Guy Fawkes Night, or Bonfire Night as we now call it, is one of those really weird British traditions that makes no sense to any other nation than our own.
So, what is Bonfire Night?
In a nutshell, Bonfire Night occurs on the 5th of November and every community wrecks a patch of their park by having a huge bonfire. The local kids make a dummy in the shape of a man, tie him to a chair and burn him on the bonfire.
Sounds weird?…It is.
We also have heaps of fireworks and sparklers, eat toffee apples and candy floss and make fools of ourselves by ‘bobbing for apples’.
I told you it was weird.
FYI – Bobbing for Apples is where you have to pick up an apple using only your teeth. The apples are floating in a bucket of water and it’s pretty much impossible but hilarious to watch.
Why did Bonfire Night start?
Bonfire Night dates all the way back to 1605 (thank you Wikipedia) when a guy called Guy Fawkes was arrested for guarding a load of gunpowder that was beneath the House of Lords. Guy was planning on killing the king and now our patriotic nation, whether they know it is not, celebrate the fact that the king survived.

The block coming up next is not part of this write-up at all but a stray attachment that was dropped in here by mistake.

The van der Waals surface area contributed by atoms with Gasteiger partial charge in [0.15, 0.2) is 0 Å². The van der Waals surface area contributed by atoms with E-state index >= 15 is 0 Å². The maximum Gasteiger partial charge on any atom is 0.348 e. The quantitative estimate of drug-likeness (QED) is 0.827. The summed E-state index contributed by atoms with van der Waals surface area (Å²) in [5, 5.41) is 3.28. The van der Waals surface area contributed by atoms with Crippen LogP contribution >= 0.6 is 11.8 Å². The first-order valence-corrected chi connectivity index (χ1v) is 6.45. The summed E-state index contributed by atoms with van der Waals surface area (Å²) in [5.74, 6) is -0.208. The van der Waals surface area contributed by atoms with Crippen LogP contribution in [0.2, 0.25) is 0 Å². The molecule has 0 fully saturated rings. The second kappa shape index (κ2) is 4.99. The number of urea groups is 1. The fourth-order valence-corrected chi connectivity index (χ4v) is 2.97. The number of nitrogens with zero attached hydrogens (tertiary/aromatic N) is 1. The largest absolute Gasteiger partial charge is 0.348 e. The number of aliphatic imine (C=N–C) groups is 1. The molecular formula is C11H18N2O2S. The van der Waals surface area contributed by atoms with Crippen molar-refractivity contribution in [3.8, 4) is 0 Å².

There is always an excitable yet dangerous energy during Bonfire Night celebrations. It isn’t just the fire and the not so professional firework display that add to the dangerous atmosphere, it’s something about everybody being out at night time, kids being allowed to do what they like after consuming bucket loads of sugar and it feels a bit like a Pagan ritual.
Fire is a weird thing that draws people to it and entrances them like a hypnotist. It must be our caveman instincts that make us so enchanted by it and I could stare at a fire all day.
What will I be doing?
I’ll be heading to Battersea Park to see an epic firework display and gather around a huge bonfire.